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Wednesday, May 29, 2013

Strategies for Developing Cooperative Children

There are lots of ways to develop cooperation in children.  Here are a few that I have found that work for my family.  Maybe they can work for your family too!

1.  Give Your Child Choices:
Allow children to make choices throughout the day.  The key is to offer a) real choices and b) choices where either option is o.k. with you.  For example:  If you want your child to eat vegetables you can ask:  Would you like to have carrots or cucumbers?  There really isn't a choice if you ask:  Do you want to eat your vegetables or go to time-out?

2.  Build Intrinsic Value for Positive Behavior:
External motivators have a time and place.  Every parent (at least every parent I know) uses bribery every now and then.  And that's ok.  But, I think it will serve your child better in the long run if you connect feelings to behavior.  For example:  "Child" do you see your brother crying?  He feels sad because you hit him.  How does it make you feel when you see your brother crying?

3.  Connect your Child to Something Greater than Himself:  I think its human nature to place ourselves at the center of our lives.  Even though I Love Jesus with my whole heart, I have to remind myself to place HIM in the center.  Children also need a connection to something greater than themselves.  For Example:  "Child" you know what the right thing to do is in this situation.  We love Jesus so we do the right thing even when we don't want to. (I would probably follow up with:  How did it make you feel to do the right thing?)  You can also connect your child to your family - You're a (family name) and (family name) does the right thing.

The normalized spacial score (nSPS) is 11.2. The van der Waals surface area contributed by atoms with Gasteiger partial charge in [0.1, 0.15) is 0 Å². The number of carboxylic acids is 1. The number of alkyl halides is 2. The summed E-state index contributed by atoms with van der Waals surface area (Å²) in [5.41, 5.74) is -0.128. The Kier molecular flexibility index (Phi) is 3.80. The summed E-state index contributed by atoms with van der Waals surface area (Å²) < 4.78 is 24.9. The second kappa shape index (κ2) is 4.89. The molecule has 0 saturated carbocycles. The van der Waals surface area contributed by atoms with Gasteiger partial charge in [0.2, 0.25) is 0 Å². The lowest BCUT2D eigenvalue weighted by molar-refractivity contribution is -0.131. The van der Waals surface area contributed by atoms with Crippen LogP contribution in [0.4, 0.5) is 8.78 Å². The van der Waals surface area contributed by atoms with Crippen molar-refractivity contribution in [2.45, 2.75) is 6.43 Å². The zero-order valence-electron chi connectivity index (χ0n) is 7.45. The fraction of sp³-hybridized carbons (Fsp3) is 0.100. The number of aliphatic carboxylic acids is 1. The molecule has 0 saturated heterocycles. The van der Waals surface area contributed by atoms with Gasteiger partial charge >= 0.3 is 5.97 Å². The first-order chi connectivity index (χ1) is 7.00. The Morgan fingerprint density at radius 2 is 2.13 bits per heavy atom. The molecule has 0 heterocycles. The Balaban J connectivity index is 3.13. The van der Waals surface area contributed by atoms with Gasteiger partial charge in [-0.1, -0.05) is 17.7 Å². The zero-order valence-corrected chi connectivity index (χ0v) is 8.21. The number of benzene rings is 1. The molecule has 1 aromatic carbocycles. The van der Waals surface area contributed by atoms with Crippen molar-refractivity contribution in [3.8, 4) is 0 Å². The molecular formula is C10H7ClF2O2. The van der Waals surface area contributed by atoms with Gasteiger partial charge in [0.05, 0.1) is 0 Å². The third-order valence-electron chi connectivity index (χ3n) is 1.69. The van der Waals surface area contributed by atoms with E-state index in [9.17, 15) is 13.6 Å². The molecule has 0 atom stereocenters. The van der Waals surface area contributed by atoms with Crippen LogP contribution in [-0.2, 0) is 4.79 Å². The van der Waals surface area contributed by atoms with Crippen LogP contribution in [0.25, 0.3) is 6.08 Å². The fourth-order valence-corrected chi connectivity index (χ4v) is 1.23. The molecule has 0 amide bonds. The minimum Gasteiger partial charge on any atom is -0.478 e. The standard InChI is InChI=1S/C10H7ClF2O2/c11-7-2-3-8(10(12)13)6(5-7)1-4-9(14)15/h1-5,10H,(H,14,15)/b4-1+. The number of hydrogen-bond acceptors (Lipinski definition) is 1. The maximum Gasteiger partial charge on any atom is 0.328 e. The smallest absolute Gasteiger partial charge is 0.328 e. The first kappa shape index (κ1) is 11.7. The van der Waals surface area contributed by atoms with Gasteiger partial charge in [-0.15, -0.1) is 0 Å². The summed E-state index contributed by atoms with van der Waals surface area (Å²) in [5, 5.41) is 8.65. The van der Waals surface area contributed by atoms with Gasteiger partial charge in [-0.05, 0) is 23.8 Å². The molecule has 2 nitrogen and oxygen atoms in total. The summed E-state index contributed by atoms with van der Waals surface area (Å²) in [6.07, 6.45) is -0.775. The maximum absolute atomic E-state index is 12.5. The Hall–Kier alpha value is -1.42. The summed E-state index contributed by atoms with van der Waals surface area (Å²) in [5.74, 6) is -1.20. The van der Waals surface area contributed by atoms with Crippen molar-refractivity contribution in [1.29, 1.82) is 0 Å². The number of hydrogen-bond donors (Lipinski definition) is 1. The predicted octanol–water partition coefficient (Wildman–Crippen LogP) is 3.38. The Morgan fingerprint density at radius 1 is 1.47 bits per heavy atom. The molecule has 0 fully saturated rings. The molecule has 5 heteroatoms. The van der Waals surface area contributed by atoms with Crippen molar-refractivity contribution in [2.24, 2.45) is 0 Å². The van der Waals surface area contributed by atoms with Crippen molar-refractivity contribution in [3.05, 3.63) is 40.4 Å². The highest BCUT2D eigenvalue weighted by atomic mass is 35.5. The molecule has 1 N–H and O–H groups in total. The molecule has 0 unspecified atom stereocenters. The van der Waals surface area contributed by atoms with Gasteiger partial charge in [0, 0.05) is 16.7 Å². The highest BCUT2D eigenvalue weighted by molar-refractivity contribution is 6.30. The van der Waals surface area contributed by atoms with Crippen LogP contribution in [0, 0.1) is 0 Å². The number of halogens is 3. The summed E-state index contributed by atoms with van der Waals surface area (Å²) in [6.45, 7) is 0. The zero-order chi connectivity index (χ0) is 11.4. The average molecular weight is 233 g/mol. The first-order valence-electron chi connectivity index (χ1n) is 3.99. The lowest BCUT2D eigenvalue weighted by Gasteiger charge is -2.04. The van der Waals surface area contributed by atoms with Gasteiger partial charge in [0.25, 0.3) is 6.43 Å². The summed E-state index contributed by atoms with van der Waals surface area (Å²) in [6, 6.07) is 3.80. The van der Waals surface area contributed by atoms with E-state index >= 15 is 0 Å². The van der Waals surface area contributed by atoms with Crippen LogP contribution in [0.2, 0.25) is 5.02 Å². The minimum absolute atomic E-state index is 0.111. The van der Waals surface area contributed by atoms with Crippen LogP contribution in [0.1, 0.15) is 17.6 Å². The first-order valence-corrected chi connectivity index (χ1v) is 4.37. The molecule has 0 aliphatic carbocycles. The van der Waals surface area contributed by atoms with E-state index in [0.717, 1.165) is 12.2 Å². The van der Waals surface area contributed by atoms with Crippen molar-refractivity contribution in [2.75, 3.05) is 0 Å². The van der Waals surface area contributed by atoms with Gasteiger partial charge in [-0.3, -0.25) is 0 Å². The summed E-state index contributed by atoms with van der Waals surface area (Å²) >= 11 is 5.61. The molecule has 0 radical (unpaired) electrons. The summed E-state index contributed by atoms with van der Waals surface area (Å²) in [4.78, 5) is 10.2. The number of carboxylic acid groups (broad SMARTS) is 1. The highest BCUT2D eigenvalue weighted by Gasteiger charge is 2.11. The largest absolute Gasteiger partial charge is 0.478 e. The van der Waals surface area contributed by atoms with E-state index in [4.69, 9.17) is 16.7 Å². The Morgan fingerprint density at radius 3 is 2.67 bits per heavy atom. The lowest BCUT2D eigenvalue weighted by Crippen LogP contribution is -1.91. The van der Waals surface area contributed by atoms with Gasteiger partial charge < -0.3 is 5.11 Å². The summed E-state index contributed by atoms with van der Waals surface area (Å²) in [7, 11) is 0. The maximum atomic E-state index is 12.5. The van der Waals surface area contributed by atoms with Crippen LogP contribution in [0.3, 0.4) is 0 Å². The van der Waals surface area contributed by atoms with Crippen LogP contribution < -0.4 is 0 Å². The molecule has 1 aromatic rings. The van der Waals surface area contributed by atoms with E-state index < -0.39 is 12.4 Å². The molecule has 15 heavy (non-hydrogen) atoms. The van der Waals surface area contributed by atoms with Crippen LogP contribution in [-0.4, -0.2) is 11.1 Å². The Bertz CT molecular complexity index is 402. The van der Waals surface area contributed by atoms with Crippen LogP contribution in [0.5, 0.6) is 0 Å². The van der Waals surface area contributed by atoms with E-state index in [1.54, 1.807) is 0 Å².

4.  Acknowledge your Child's Feelings:  Little people have BIG feelings.   A lot of times they just want to have their feelings recognized.  They often don't even need them validated.  Kids are quick to move on if they think they've been heard.  For example:  As the child comes screaming and crying to mom - Mom can simply ask:  Why are you crying?  Or, Are you sad?  What happened?  Do you feel better now?  Most of the time, the child will be better in seconds. :)

5.  Practice Self-Control:  Explain to your child the definition of self-control.  (Not doing something when you really want to do it).  Practice self-control when everyone is in a really good easy-going mood. For example:  I like to practice when we're walking into a store, library, playland etc...  I explain to my children that I know that they want to run, but we are going to walk and hold hands in order to practice our self-control.  I give lots of praise when they do a good job.

6.  Develop Gratitude:  I think the happiest people are ones that are thankful for what they have.  I think its important to develop this trait in children. 1.  So, I try to state out loud all day long things that I am thankful for.  For example:  When I walk out of the store and the sun is shining I would say:  I am so thankful for the sun.  It feels so good on my face.  Or if it is raining, I might say:  I am so thankful I have tennis shoes and wore them today.  Now I can run really fast to the car and not get too wet.  2.  Have your children state a few things they are thankful for each night.  We do this when we say our prayers.

7.  Make Children Aware of the Consequences for their Behavior:  If a person knows what the consequence is for a certain behavior he may choose to behave differently.  For example:  "Child" do you understand that if you continue to cry at the store we are going to have leave the store to take a nap?  Or, do you understand that if you both continue to fight over that toy I am going to take it away?  Or, do you understand that if you don't wear your helmet I am going to take all the "wheels" away for the rest of the day?  Repeat until the child responds with "yes".

This list is just a beginning.  There are a lot of ways to help your children learn to willingly cooperate with you and the rest of the world.  What strategies do you use?

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